We measured the delayed asynchronous release as the 1-s area of the postsynaptic current following a 40 Hz train, normalized to the 1-s area preceding the train (sIPSC area averaged from 5–10 s before the train). This measure of delayed asynchronous release considers both the offset of the last response of the stimulus train to the baseline, as well as the increase in the frequency of the spontaneous postsynaptic currents.

To analyse PPD, two brief stimulation pulses were applied at ISIs ranging between 10 and 4,000 ms (10–20 sweeps for each trial). Paired-pulse ratio (PPR) was calculated from the equation: PPR=100 × (I2I1)/I1, where I1 and I2 are the mean amplitudes of the eIPSCs evoked by the conditioning and test stimuli, respectively17. Analysis of the pre/postsynaptic locus of PPD was performed as described by Malinow and Tsien32. We calculated:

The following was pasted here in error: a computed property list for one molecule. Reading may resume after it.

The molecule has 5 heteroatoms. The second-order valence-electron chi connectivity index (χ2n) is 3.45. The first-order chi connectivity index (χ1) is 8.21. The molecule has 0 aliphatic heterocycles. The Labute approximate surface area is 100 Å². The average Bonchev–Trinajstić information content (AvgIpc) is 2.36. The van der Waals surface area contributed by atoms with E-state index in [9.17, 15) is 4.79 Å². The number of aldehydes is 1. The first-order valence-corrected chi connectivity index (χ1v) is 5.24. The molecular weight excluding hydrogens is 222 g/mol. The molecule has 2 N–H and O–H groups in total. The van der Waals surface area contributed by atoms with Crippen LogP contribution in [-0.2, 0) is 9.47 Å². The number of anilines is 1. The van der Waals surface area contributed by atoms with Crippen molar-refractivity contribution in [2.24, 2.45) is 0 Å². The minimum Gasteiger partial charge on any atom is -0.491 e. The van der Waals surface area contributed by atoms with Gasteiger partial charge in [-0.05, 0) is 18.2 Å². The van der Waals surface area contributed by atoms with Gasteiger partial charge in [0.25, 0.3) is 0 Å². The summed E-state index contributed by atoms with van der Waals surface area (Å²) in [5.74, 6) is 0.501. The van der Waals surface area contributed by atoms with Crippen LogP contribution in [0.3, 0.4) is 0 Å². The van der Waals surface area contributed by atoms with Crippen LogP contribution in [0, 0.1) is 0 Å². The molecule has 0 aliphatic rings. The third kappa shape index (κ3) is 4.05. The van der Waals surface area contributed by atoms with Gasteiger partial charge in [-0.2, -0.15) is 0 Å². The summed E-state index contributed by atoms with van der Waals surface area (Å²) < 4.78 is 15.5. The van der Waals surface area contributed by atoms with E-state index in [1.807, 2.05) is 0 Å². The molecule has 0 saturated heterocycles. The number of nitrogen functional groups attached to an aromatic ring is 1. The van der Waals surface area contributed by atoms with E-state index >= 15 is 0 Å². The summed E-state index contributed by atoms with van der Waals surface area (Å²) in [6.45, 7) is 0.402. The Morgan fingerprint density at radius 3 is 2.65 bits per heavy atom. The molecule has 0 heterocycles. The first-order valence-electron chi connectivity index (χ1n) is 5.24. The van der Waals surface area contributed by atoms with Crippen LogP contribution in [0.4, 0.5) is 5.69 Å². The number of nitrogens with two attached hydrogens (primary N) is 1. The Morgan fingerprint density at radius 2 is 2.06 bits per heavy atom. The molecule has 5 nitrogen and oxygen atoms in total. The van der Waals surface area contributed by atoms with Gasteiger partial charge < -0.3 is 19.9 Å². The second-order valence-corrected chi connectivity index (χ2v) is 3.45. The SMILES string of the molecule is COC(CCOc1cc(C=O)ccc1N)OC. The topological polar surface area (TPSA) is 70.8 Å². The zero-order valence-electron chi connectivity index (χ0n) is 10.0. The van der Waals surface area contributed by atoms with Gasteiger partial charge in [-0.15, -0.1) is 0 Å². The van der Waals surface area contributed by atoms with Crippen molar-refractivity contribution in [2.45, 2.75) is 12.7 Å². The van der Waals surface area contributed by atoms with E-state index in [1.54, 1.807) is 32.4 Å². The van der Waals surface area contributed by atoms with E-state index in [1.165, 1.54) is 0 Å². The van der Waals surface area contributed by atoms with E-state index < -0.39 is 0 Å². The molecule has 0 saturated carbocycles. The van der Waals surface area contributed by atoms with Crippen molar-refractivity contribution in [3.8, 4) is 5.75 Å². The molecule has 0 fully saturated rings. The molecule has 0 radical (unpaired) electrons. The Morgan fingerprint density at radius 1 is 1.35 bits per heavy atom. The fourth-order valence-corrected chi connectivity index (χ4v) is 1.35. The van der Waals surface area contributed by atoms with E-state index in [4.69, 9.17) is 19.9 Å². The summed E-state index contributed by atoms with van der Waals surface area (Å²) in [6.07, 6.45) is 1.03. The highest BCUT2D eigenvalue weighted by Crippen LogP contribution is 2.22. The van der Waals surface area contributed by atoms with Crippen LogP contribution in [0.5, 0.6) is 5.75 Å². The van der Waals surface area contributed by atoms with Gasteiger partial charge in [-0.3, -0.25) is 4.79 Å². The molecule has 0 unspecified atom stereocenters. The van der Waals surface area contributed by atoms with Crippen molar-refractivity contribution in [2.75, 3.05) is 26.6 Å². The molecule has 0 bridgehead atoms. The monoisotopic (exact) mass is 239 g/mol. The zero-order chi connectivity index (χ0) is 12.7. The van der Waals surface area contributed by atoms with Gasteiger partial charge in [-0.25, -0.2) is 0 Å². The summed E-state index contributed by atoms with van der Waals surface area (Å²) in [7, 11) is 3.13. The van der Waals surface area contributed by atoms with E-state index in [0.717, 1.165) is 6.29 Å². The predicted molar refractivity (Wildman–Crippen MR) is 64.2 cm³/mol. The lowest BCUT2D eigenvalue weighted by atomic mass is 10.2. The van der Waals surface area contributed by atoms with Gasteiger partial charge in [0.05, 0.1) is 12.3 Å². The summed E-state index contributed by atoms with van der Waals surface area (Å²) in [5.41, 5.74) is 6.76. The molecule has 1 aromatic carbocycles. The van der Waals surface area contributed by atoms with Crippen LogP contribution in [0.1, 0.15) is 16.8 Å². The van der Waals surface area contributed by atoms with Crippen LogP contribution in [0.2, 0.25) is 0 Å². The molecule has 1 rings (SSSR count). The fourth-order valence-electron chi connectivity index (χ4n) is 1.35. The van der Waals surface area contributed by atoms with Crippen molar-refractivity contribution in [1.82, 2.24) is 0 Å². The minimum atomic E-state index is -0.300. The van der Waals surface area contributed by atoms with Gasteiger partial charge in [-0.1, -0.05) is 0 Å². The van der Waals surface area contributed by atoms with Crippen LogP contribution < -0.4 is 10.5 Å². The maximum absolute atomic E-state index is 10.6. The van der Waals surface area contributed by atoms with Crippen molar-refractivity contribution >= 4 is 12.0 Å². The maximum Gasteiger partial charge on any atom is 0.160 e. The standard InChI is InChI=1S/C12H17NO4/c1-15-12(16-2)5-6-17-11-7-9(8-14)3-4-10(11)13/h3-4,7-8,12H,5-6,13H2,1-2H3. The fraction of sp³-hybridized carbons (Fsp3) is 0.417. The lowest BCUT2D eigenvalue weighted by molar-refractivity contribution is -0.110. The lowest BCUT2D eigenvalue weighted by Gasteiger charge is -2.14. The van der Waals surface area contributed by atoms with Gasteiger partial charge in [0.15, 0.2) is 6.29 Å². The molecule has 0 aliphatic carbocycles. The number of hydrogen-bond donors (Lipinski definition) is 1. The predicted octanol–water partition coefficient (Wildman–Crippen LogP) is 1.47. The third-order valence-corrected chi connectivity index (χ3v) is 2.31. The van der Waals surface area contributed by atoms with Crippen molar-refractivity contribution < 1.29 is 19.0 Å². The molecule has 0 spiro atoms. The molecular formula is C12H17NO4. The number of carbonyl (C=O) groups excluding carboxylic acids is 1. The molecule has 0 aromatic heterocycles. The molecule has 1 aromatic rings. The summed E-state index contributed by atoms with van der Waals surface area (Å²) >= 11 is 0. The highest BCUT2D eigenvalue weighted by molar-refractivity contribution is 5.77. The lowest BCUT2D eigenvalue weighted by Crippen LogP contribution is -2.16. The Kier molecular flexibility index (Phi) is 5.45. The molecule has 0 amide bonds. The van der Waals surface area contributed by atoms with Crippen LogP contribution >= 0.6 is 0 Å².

where CV is the coefficient of variation, A is the peak amplitude of each response and σ is the variance of the peak amplitudes in a series of consecutive responses. From the binomial distribution of transmitter release:

because A2/σ2=(Npvz)2/Np (1−p) (vz)2=Np/(1−p), where p is the probability of release for each available quanta (N), v is the vesicular content and z is the postsynaptic response to a fixed amount of transmitter. On a linear plot (Fig. 2), the depression induced by the second stimulus (A2/A1) with respect to the ratio of coefficients of variation ((CV2/CV1)−2) should fall under the line if the cause of the depression is presynaptic according to equations (1) and (2)31,32.